The tech used in making cars drivereless can also be very well suited to building HD maps of roads and cities, which are then in turn used to make driverless cars better. So it isn’t surprising when companies working on autonomous tech also focus on building their own high-definition maps, which go beyond regular maps by fusing LiDAR, radar and visual information for a very accurate milimeter-level detail.
That’s why it makes perfect sense to see GM’s Cruise Automation do more in HD mapping, as , with a new role being recruited to head up a dedicated HD mapping team within the company, which the automaker acquired last year. GM’s mapping efforts via Cruise will eventually cover over 100 cities, the job offer says, and could help to give the company an edge over would-be rivals in the autonomous car tech field, including Alphabet’s Waymo.
There are a range of companies working on HD mapping for self-driving cars, including Ford-backed Civil Maps and HERE, the mapping service co-owned by Daimler, BMW and Audi following its acquisition from Nokia. Likewise, Mobileye is working on real-time mapping solutions for autonomous in tandem with HERE. Many automakers seem content to leave HD mapping to partners in the supply chain, rather than something they do in-house, but it becomes a more important piece of the puzzle to own if you want to create a solution you can offer turn-key to other would-be driverless vehicle operators.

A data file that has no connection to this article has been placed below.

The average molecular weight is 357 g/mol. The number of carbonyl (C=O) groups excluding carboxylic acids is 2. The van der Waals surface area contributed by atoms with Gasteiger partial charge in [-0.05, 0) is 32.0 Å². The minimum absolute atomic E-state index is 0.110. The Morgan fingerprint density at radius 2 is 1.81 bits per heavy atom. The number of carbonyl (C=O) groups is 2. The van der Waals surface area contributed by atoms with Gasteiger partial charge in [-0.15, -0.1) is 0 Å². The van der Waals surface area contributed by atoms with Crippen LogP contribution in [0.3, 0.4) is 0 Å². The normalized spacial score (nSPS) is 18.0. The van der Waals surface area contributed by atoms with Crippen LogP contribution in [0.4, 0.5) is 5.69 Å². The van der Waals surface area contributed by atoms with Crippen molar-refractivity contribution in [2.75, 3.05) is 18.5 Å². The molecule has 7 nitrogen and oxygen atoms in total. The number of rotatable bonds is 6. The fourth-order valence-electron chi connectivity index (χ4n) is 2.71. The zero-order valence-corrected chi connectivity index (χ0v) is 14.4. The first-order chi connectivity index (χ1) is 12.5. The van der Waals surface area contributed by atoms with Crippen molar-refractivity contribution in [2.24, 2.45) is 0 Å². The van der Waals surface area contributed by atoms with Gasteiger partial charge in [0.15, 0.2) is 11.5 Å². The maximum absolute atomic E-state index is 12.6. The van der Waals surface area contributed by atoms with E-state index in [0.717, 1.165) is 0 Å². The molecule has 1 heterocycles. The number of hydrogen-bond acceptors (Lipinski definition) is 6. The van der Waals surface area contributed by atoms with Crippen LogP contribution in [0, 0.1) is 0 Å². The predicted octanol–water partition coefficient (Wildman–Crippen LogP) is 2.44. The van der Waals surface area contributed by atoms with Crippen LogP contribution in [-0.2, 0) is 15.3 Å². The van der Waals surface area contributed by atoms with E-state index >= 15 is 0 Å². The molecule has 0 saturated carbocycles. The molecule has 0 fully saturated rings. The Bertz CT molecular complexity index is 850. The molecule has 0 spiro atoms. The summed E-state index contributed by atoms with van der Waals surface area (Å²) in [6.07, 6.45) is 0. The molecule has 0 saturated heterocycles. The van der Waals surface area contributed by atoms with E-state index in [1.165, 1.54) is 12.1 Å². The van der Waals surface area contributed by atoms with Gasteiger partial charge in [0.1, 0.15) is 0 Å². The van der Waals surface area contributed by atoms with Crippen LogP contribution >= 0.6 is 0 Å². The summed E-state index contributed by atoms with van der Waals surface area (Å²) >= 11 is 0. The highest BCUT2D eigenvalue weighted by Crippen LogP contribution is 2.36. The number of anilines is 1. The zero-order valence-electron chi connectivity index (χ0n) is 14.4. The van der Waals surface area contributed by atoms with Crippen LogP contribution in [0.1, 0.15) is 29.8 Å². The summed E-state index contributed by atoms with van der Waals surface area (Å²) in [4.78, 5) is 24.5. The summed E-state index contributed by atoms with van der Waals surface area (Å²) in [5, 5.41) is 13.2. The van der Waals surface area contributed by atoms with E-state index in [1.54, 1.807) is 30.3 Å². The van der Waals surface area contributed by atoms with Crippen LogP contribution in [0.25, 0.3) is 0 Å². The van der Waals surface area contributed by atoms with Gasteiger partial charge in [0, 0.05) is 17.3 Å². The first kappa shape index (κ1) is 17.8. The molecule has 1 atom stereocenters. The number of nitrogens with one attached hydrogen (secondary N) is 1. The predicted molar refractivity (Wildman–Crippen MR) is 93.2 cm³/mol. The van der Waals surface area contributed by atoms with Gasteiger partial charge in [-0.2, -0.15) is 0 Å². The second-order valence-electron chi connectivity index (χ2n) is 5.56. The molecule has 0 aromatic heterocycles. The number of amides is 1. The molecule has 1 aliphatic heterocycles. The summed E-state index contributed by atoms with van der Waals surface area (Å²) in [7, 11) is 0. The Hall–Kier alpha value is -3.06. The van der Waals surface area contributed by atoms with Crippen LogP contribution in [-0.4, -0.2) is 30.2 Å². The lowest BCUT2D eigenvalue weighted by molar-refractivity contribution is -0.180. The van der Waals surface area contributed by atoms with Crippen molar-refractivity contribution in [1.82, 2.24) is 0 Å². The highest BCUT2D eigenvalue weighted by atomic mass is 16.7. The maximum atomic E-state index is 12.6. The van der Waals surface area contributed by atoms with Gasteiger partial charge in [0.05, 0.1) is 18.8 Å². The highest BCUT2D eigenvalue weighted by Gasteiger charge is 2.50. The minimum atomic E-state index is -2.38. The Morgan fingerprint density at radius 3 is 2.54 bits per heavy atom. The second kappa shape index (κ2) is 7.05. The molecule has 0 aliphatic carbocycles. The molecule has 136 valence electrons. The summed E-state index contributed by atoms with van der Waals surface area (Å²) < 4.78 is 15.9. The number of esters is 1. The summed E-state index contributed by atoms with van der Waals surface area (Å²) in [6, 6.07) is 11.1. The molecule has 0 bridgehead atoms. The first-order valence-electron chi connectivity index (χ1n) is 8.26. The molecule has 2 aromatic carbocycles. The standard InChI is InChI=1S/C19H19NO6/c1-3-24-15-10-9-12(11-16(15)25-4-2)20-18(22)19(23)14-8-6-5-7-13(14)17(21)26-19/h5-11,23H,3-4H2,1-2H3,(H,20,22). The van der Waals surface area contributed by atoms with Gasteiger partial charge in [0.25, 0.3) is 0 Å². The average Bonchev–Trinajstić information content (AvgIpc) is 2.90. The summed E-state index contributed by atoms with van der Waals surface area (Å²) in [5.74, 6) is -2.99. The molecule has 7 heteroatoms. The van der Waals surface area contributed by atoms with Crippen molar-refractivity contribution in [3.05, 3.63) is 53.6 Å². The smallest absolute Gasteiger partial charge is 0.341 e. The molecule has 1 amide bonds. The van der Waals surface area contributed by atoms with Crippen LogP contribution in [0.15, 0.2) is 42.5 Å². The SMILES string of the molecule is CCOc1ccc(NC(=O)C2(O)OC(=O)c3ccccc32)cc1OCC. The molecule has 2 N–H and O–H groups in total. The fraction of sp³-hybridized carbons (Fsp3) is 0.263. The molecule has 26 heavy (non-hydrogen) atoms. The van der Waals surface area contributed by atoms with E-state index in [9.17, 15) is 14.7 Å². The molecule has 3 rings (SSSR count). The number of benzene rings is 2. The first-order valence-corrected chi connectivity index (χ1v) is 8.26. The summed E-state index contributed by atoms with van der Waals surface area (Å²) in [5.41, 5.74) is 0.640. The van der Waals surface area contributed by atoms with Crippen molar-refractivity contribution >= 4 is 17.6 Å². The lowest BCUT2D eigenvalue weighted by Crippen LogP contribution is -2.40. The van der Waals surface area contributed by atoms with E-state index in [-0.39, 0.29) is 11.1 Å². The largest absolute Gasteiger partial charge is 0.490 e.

The effort to enter mapping may be relatively new to GM, but the company has some advantages, including a large number of active vehicles on the road equipped with the advanced sensors needed for HD mapping, thanks to advanced driver assistance (ADAS) features on GM cars. GM is also rapidly growing its fleet of Cruise test Chevy Bolt EV cars, which could help with the efforts in those cities where they operate.